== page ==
“The Cosmos is all that ever was, that is and all that ever will be.  We are all made of star stuff.  We are a way for the Cosmos to know itself.” (Carl Sagan)

Carl Sagan was an American astronomer who instilled wonder and inspired all ages to look up.  He had a way of explaining things in a way that a person not educated in the sciences could understand and make it interesting.  He did this during a time when America and Russia held the world in a hostage situation called the Cold War.  At this time more than half of the world’s scientists were employed by the government to focus on weapons and thousands of nuclear warheads were poised to launch at the push of a button.

I have always been interested in space and the cosmos.  Stars, planets, galaxies, parallel universes, how we came to be and how the cosmos influenced our evolution and culture has always been something I loved to study.  Carl Sagan was a man way ahead of the time he lived in.  The video series he created titled “Cosmos” has recently been aired on television.  Even though the footage was shot over 20 years ago and our knowledge and understanding of how the cosmos works has changed dramatically, his videos required very little revision or changes.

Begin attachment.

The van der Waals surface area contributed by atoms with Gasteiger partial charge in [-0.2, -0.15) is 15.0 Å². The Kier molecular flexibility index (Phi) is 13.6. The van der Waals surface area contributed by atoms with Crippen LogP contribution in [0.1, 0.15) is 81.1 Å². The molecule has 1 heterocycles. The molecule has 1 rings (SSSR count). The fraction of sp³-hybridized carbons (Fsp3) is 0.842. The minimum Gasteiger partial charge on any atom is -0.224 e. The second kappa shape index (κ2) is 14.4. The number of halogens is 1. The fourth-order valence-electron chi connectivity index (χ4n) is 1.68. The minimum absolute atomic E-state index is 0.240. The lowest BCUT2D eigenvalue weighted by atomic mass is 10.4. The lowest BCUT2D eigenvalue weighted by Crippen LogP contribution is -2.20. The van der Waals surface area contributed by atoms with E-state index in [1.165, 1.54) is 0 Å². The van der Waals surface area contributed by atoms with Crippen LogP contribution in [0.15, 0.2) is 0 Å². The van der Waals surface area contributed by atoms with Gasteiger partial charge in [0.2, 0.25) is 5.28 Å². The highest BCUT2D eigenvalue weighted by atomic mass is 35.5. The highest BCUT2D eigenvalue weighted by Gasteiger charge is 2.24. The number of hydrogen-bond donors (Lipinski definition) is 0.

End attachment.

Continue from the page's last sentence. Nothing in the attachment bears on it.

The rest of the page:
His pleasant tone and choice of words inspired wonder in all that heard it.  Growing up, it is Carl’s face that I remember and his gentle voice speaking to me, causing me to hang on every word.  He had the ability to bring the vastness of the cosmos down to a level that we, as laymen, could grasp and understand while still keeping the unimaginable size of it in the backs of our minds.

One of my favorite videos of his was one in which he explains the 4th dimension.  This dimension, if it exists, is something we cannot perceive.  Yet Carl was able to explain it using a few pieces of paper cut into shapes.  Listen to his voice, his tone.  You can tell just by listening that he was obsessed with the universe and how it works, not only that but why it works.

It would not surprise me in the least to hear that some of our most famous scientists became such on the inspiration of Carl Sagan.

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You can find Carl Sagan’s “Cosmos” on Netflix as a live stream.  I highly recommend it to you and your family.